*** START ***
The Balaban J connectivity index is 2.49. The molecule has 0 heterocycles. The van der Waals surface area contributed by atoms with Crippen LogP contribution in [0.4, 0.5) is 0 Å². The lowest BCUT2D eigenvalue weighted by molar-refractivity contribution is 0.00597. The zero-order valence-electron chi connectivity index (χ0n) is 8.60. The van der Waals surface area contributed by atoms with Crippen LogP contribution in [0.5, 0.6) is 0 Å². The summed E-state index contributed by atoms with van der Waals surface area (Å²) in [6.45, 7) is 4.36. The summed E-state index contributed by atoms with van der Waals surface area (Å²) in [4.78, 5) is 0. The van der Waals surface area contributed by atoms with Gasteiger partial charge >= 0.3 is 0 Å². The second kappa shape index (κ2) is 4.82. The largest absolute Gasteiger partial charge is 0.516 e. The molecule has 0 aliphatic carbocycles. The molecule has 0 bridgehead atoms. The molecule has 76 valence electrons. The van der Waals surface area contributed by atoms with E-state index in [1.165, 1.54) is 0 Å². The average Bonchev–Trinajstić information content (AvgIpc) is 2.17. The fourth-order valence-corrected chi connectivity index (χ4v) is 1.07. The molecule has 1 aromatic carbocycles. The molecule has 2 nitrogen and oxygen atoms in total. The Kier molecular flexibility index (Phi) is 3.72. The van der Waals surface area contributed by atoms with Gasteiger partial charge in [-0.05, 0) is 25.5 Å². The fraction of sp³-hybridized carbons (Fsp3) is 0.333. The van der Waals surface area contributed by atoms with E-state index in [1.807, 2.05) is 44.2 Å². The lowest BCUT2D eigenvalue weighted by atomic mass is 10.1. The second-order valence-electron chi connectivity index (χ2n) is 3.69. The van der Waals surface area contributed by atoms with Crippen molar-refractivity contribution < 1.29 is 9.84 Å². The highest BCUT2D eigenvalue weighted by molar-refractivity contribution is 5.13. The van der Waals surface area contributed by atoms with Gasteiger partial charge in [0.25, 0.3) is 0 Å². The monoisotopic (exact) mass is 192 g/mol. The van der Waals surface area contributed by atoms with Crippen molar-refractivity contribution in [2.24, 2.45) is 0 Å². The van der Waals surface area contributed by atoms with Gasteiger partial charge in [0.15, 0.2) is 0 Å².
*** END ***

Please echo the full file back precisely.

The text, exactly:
The Balaban J connectivity index is 2.49. The molecule has 0 heterocycles. The van der Waals surface area contributed by atoms with Crippen LogP contribution in [0.4, 0.5) is 0 Å². The lowest BCUT2D eigenvalue weighted by molar-refractivity contribution is 0.00597. The zero-order valence-electron chi connectivity index (χ0n) is 8.60. The van der Waals surface area contributed by atoms with Crippen LogP contribution in [0.5, 0.6) is 0 Å². The summed E-state index contributed by atoms with van der Waals surface area (Å²) in [6.45, 7) is 4.36. The summed E-state index contributed by atoms with van der Waals surface area (Å²) in [4.78, 5) is 0. The van der Waals surface area contributed by atoms with Gasteiger partial charge >= 0.3 is 0 Å². The second kappa shape index (κ2) is 4.82. The largest absolute Gasteiger partial charge is 0.516 e. The molecule has 0 aliphatic carbocycles. The molecule has 0 bridgehead atoms. The molecule has 76 valence electrons. The van der Waals surface area contributed by atoms with E-state index in [1.165, 1.54) is 0 Å². The average Bonchev–Trinajstić information content (AvgIpc) is 2.17. The fourth-order valence-corrected chi connectivity index (χ4v) is 1.07. The molecule has 1 aromatic carbocycles. The molecule has 2 nitrogen and oxygen atoms in total. The Kier molecular flexibility index (Phi) is 3.72. The van der Waals surface area contributed by atoms with Gasteiger partial charge in [-0.05, 0) is 25.5 Å². The fraction of sp³-hybridized carbons (Fsp3) is 0.333. The van der Waals surface area contributed by atoms with E-state index in [1.807, 2.05) is 44.2 Å². The lowest BCUT2D eigenvalue weighted by atomic mass is 10.1. The second-order valence-electron chi connectivity index (χ2n) is 3.69. The van der Waals surface area contributed by atoms with Crippen molar-refractivity contribution < 1.29 is 9.84 Å². The highest BCUT2D eigenvalue weighted by molar-refractivity contribution is 5.13. The van der Waals surface area contributed by atoms with Gasteiger partial charge in [0.25, 0.3) is 0 Å². The monoisotopic (exact) mass is 192 g/mol. The van der Waals surface area contributed by atoms with Crippen molar-refractivity contribution in [2.24, 2.45) is 0 Å². The van der Waals surface area contributed by atoms with Gasteiger partial charge in [0.15, 0.2) is 0 Å².